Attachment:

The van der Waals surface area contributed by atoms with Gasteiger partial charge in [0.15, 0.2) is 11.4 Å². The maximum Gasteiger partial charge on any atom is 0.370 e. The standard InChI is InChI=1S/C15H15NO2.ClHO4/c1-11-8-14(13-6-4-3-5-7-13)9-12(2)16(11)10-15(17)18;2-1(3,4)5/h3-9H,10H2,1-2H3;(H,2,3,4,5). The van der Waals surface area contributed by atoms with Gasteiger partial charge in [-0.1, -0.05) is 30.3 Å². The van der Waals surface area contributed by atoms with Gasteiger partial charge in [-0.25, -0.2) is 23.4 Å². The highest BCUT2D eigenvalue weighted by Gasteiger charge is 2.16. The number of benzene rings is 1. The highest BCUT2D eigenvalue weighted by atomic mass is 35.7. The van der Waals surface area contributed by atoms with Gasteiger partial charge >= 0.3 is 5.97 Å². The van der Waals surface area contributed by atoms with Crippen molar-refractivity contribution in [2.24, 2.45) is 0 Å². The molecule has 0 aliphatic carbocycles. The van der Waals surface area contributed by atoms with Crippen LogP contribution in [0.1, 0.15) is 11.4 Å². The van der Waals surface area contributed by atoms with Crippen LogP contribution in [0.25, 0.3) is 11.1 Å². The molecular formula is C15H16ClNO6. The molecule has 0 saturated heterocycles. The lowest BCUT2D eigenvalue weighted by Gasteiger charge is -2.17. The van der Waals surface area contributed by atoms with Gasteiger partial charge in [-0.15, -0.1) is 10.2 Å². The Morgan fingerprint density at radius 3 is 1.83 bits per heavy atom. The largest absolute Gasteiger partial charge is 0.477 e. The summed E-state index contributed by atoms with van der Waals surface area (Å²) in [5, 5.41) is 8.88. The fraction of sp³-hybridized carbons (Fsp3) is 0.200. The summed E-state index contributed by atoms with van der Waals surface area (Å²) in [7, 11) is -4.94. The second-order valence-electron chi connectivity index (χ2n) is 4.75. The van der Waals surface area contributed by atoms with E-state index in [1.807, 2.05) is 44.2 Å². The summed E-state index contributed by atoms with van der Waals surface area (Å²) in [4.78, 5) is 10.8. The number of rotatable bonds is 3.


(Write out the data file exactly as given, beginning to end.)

The van der Waals surface area contributed by atoms with Gasteiger partial charge in [0.15, 0.2) is 11.4 Å². The maximum Gasteiger partial charge on any atom is 0.370 e. The standard InChI is InChI=1S/C15H15NO2.ClHO4/c1-11-8-14(13-6-4-3-5-7-13)9-12(2)16(11)10-15(17)18;2-1(3,4)5/h3-9H,10H2,1-2H3;(H,2,3,4,5). The van der Waals surface area contributed by atoms with Gasteiger partial charge in [-0.1, -0.05) is 30.3 Å². The van der Waals surface area contributed by atoms with Gasteiger partial charge in [-0.25, -0.2) is 23.4 Å². The highest BCUT2D eigenvalue weighted by Gasteiger charge is 2.16. The number of benzene rings is 1. The highest BCUT2D eigenvalue weighted by atomic mass is 35.7. The van der Waals surface area contributed by atoms with Gasteiger partial charge >= 0.3 is 5.97 Å². The van der Waals surface area contributed by atoms with Crippen molar-refractivity contribution in [2.24, 2.45) is 0 Å². The molecule has 0 aliphatic carbocycles. The van der Waals surface area contributed by atoms with Crippen LogP contribution in [0.1, 0.15) is 11.4 Å². The van der Waals surface area contributed by atoms with Crippen LogP contribution in [0.25, 0.3) is 11.1 Å². The molecular formula is C15H16ClNO6. The molecule has 0 saturated heterocycles. The lowest BCUT2D eigenvalue weighted by Gasteiger charge is -2.17. The van der Waals surface area contributed by atoms with Gasteiger partial charge in [-0.15, -0.1) is 10.2 Å². The Morgan fingerprint density at radius 3 is 1.83 bits per heavy atom. The largest absolute Gasteiger partial charge is 0.477 e. The summed E-state index contributed by atoms with van der Waals surface area (Å²) in [5, 5.41) is 8.88. The fraction of sp³-hybridized carbons (Fsp3) is 0.200. The summed E-state index contributed by atoms with van der Waals surface area (Å²) in [7, 11) is -4.94. The second-order valence-electron chi connectivity index (χ2n) is 4.75. The van der Waals surface area contributed by atoms with E-state index in [1.807, 2.05) is 44.2 Å². The summed E-state index contributed by atoms with van der Waals surface area (Å²) in [4.78, 5) is 10.8. The number of rotatable bonds is 3.